This article was originally published in the Autumn 2018 issue of The Record.
For many people, the working day starts with a warm beverage and a review of the hundreds of e-mails they’ve received overnight. Research indicates that when these are coupled with the constant trickle of e-mails during working hours, employees spend an average of between 2.5 and 4.5 hours processing and responding to e-mails every day. Some use filters or assign assistants to do the work for them, while others simply ignore e-mails and end up with an inbox with thousands of unread messages. Is answering e-mails a sign of productivity, or just a distraction from completing primary work tasks?
Over the past two years, social media technologies have crept into the enterprise. Some companies use them informally, whereas others have officially implemented enterprise social networking platforms like Microsoft Yammer. However, in most cases, these platforms are just another place to share information alongside the constant stream of e-mail. Today, organisations use several types of collaboration techniques depending on who needs to be involved in the communication and which work group employees are participating in.
The first work group employees interact with daily is the enterprise-wide or divisional work group, which shares broad company communications, new organisational policies and topics that interest all employees – known as ‘outer loop collaboration’. The technologies companies use to share this information could include e-mail, corporate web pages and social media platforms. Second, employees participate in a group with internal and external colleagues who are working on the same core projects and tasks as them – known as ‘inner loop collaboration’. Employees typically use e-mail to share information on a one-to-one or one-to-many basis, or store it on platforms like Microsoft SharePoint and OneDrive so their colleagues can access it.
Productivity transformation comes when enterprises combine the best of inner and outer loop technologies into a single intelligent collaboration strategy, moving employees away from e-mail and towards optimal tools for sharing information based on the groups of people they are trying to connect with. The biggest opportunity for productivity gains and e-mail reductions is within the inner loop and this is where Microsoft Teams can revolutionise the way companies work.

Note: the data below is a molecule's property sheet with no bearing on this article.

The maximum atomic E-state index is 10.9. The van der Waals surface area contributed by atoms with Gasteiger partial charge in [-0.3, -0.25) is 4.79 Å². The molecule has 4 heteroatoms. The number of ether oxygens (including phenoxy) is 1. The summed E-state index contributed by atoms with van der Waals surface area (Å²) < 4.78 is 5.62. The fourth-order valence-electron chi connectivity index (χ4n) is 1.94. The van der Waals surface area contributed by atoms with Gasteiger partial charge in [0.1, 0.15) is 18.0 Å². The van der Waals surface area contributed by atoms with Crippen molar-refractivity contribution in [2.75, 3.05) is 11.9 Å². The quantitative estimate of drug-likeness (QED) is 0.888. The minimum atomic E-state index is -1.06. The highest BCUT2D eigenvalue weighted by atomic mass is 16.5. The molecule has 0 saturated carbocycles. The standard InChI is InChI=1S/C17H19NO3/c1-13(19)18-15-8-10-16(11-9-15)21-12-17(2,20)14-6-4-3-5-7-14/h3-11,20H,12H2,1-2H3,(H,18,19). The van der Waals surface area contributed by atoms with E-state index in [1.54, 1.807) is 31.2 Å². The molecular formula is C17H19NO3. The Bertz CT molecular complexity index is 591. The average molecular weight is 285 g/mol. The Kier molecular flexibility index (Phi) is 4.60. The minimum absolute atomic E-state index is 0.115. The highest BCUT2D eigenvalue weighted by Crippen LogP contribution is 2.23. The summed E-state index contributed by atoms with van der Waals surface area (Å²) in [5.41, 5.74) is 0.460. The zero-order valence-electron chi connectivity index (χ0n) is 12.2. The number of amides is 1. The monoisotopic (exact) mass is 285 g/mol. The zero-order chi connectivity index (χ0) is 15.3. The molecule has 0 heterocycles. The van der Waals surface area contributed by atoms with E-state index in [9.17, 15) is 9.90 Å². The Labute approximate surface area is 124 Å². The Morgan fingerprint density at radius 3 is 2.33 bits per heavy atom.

Microsoft Teams creates a workspace where employees can converse as large groups or smaller, private groups. It enables them to use group discussion, personalised news feeds, voice and video calling, productivity applications and integrated information from disparate applications to work together to get tasks done faster and more efficiently.
While technology will enable organisations to reduce e-mail use, their biggest hurdle will be helping employees to overcome the associated cultural changes. It has been done before – think about how enterprise voice services on smart devices have largely replaced the telephones that were on every desktop 10 years ago. However, e-mail is much more ingrained, so the cultural change will have to cross many barriers if it is to be truly replaced by intelligent collaboration tools. Changing the way we work will be challenging, particularly because the new collaboration technologies disrupt the comfort of current work practices.
Employees often resist new technology, so top-down support is essential. Once senior management has led the way by integrating the technologies into their daily lives, changes can be implemented through new IT and human resources (HR) policies. Staff at all levels can then act as evangelists for the power of the new technologies to improve best practices and in time, the culture of work.
It’s critical that the business, HR and IT management teams work together to support and implement the cultural changes that intelligent collaboration brings. Business transformation should start small and grow over time – the expectation is that it takes two to three years for people to fully understand the benefits of using e-mail less and adopting new working practices.
E-mail will be here for many years, but its usefulness is questionable. Companies should start now by getting executive sponsorship and participation from their customer experience officers downwards to effect cultural change. They should define best practices to use these technologies effectively and ensure the HR and IT teams support and manage the change programme. Finally, they should switch off legacy collaboration systems as they go.
Keith Hudgell is global lead for Workforce Collaboration, Unified Communications and Employee Productivity Services at DXC Technology
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